Set a watch, O LORD, before my mouth;
keep the door of my lips.
Curse not the king, no not in thy thought;
and curse not the rich in thy bedchamber:
for a bird of the air shall carry the voice,
and that which hath wings shall tell the matter.
I’ve posted this under the “A Proverb for Today” category, because the topic is a theme that is addressed repeatedly in Proverbs.
Years ago, my wife and I were in a restaurant in Portland, Oregon, when four men sat down at another table. It was quickly apparent they were connected with a Christian institution of higher learning. These gentlemen didn’t modulate their voices — they weren’t unpleasantly loud, but anyone within several tables could hear their conversation.
As they discussed academic and ministry matters, the subject of Pastor X (and one of his ministry decisions) came up. One person asked, “Why in the world would X do that?” Another man responded by directly impugning the motives of Pastor X.
I knew Pastor X personally, and had served in his church. I knew the reason for his decision (it was publicly available), and it had nothing to do with the reason alleged. Though the speaker may not have known it, his statement was slanderous.
Would he have said that if he knew that someone at the next table knew Pastor X?
Maybe two years ago, we were again in a restaurant, in Dunfermline. It was quiet enough that we could talk without being heard at nearby tables.
Four businessmen came in, sat down nearby, and engaged in conversation which, though not loud, could easily be heard. Their topic, after a few minutes, turned to something related to American politics, and American society in general.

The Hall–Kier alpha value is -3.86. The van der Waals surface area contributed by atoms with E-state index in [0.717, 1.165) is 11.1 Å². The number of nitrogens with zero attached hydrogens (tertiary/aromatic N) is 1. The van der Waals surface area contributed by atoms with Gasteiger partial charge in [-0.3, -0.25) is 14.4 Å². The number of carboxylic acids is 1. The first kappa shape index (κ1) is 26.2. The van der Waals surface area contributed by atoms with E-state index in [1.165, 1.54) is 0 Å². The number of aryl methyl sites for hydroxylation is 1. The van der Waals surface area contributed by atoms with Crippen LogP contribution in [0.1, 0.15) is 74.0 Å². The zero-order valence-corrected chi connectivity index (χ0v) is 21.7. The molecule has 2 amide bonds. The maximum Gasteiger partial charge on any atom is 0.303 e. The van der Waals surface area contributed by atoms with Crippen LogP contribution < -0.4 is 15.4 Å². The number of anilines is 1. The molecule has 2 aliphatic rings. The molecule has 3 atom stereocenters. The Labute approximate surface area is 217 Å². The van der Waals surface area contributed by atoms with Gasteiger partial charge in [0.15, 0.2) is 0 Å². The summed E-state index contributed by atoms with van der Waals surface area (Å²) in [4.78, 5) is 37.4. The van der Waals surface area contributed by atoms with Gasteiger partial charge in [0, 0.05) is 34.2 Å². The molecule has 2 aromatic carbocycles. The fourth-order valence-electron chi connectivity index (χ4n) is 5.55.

These men said nothing wrong or offensive, though they revealed a rather humourous ignorance of certain aspects of America, and especially American politics. They had obviously (and unsurprisingly) accepted the portrayal of America by the BBC and other British media sources. With some comments, Terri and I exchanged smiles.
Eventually, their conversation moved on. A few minutes later, I said something to Terri in a loud enough voice for my American accent to be clearly heard at the next table.
The talk at their table instantly ceased. Total shutdown. I’m certain I heard wheels turning in four brains simultaneously as memory devices were re-winding, checking, checking, checking, checking. The burning questions in four minds: “What did we say about Americans? What did I personally say? Was it terrible, or was it ok? Were they here when we were talking about America? Have I made a fool of myself?”
After a few moments, they started talking again, and Terri said to me (quietly, of course), “You did that on purpose, didn’t you?” Guilty as charged 🙂 — but unrepentant. I suspect, and hope, they laughed about it when they left. I also hope they thought about it.
Would those men have talked so casually and with such certainty about America if they had known there were Americans at the next table?
Who is listening when we start exercising our jaw bones and wagging our tongues? Do you know who is at the next table? How would we moderate our speech if someone different were sitting next to us? What would we be saying about someone if the person at the next table is his neighbour or cousin (maybe it is)?
The things said about Pastor X (mentioned above) certainly shouldn’t have been said in public, but neither should they have been said privately. Even if no one else can hear, the Lord hears everything we say. It isn’t going to stay hidden.
I’m thankful for my two “restaurant experiences”, one sad, one humourous. In one, I heard that which shouldn’t have been said anywhere. In the other, the words were harmless. Both cases reminded me of the need to give consideration to the question: “Who might be listening?” Ultimately, both cases reminded me of the importance of considering the One who is always listening.